Helicobacter pylori, a Gram-negative bacterium resident in the human gut that can cause ulcers, occurs in several forms that differ genetically and geographically. In the 7 March Science, Mark Achtman and colleagues at the Max Planck Institute for Infectious Biology, Berlin, Germany, show that sequence differences among extant H. pylori populations correlate with large-scale human migrations - both ancient and recent - and may help resolve questions about human movements through time (Science 2003, 299:1582-1585).
Achtman et al. sequenced eight genes from 370 strains of H. pylori, isolated from 27 geographical, ethnic, or linguistic groups throughout the world, and using a computer program, derived the most likely ancestral tree. Their model identified seven modern populations and subpopulations: three in East Asia, one in Europe, and three in Africa. A West African strain was also found at high frequency among blacks in Louisiana and Tennessee, consistent with migration to the US through the slave trade. Further analysis of these seven groups identified five ancestral H. pylori populations, including two ancient European populations, one of which derived from an even older Asian group, the other from North Africa and the Near East, reflecting the migration of Neolithic farmers into Europe from these regions.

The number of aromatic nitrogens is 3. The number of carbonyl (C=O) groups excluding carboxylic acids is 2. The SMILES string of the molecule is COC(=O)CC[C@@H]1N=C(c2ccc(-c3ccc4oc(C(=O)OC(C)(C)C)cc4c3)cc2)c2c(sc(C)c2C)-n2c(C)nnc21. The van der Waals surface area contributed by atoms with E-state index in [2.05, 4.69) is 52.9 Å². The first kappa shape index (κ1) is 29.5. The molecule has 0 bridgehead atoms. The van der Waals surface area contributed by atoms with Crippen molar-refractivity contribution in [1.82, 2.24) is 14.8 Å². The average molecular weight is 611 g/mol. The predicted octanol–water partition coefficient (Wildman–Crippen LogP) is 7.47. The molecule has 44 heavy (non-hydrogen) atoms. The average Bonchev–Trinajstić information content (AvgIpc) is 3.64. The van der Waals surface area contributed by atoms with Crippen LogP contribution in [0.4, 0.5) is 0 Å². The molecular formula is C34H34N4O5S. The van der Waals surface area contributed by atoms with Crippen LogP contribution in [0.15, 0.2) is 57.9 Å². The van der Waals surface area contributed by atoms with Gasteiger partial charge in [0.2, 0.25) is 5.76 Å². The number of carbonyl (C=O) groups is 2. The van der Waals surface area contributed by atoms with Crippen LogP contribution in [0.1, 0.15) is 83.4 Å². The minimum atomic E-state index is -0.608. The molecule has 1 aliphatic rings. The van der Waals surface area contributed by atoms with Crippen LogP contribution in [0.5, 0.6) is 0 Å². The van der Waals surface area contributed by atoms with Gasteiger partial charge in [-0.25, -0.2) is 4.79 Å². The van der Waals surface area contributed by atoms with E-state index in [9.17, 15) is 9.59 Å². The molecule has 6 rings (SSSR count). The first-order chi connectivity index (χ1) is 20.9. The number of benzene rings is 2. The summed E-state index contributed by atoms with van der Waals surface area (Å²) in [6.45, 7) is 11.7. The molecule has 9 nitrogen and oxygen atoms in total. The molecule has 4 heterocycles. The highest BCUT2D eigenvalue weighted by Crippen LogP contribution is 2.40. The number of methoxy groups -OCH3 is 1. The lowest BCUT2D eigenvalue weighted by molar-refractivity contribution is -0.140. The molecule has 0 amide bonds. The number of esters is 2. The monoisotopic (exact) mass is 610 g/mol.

"H. pylori has probably accompanied modern humans since their origins," they conclude, making them useful for resolving ambiguities of human migration in conjunction with linguistic, archeological, and human DNA studies. Medical treatment of H. pylori infection "needs to account for global diversity and will be aided by the availability of representative isolates."
Ghose C, Perez-Perez GI, Dominguez-Bello MG, Pride DT, Bravi CM, Blaser MJ: East Asian genotypes of Helicobacter pylori strains in Amerindians provide evidence for its ancient human carriage. 2002, Proc Natl Acad Sci USA 99:15107-15111.
Max Planck Institute for Infectious Biology